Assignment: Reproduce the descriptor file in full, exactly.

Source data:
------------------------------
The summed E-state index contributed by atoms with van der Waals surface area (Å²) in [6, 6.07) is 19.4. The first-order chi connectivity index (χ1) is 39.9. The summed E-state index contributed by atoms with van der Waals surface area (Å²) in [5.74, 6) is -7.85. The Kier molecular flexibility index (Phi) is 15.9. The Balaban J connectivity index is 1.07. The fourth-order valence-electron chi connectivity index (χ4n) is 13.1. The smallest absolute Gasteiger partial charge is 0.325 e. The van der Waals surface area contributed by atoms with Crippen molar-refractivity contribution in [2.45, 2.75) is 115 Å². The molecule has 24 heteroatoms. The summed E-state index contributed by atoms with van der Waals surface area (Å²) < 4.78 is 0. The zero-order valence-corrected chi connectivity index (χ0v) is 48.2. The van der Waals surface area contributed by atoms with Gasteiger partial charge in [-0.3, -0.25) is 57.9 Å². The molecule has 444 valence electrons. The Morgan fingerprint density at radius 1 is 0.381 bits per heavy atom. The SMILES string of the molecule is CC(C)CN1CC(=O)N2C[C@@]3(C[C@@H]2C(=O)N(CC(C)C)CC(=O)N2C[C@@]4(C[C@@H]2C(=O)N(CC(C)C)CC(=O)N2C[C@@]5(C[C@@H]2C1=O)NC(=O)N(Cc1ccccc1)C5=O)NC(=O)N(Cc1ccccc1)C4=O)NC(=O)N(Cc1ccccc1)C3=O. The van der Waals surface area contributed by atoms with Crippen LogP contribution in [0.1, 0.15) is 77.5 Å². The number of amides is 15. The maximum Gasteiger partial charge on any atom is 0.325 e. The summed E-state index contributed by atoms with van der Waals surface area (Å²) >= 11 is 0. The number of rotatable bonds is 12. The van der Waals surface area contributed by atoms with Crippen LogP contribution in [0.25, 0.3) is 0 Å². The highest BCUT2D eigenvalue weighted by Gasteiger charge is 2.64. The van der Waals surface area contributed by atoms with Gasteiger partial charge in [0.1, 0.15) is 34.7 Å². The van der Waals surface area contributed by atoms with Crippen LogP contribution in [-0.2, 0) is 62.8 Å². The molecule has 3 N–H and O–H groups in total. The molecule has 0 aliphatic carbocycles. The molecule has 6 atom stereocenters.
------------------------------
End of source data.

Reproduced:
The summed E-state index contributed by atoms with van der Waals surface area (Å²) in [6, 6.07) is 19.4. The first-order chi connectivity index (χ1) is 39.9. The summed E-state index contributed by atoms with van der Waals surface area (Å²) in [5.74, 6) is -7.85. The Kier molecular flexibility index (Phi) is 15.9. The Balaban J connectivity index is 1.07. The fourth-order valence-electron chi connectivity index (χ4n) is 13.1. The smallest absolute Gasteiger partial charge is 0.325 e. The van der Waals surface area contributed by atoms with Crippen molar-refractivity contribution in [2.45, 2.75) is 115 Å². The molecule has 24 heteroatoms. The summed E-state index contributed by atoms with van der Waals surface area (Å²) < 4.78 is 0. The zero-order valence-corrected chi connectivity index (χ0v) is 48.2. The van der Waals surface area contributed by atoms with Gasteiger partial charge in [-0.3, -0.25) is 57.9 Å². The molecule has 444 valence electrons. The Morgan fingerprint density at radius 1 is 0.381 bits per heavy atom. The SMILES string of the molecule is CC(C)CN1CC(=O)N2C[C@@]3(C[C@@H]2C(=O)N(CC(C)C)CC(=O)N2C[C@@]4(C[C@@H]2C(=O)N(CC(C)C)CC(=O)N2C[C@@]5(C[C@@H]2C1=O)NC(=O)N(Cc1ccccc1)C5=O)NC(=O)N(Cc1ccccc1)C4=O)NC(=O)N(Cc1ccccc1)C3=O. The van der Waals surface area contributed by atoms with Crippen LogP contribution in [0.1, 0.15) is 77.5 Å². The number of amides is 15. The maximum Gasteiger partial charge on any atom is 0.325 e. The summed E-state index contributed by atoms with van der Waals surface area (Å²) >= 11 is 0. The number of rotatable bonds is 12. The van der Waals surface area contributed by atoms with Crippen LogP contribution in [0.25, 0.3) is 0 Å². The highest BCUT2D eigenvalue weighted by Gasteiger charge is 2.64. The van der Waals surface area contributed by atoms with Gasteiger partial charge in [0.1, 0.15) is 34.7 Å². The van der Waals surface area contributed by atoms with Crippen LogP contribution in [-0.2, 0) is 62.8 Å². The molecule has 3 N–H and O–H groups in total. The molecule has 0 aliphatic carbocycles. The molecule has 6 atom stereocenters.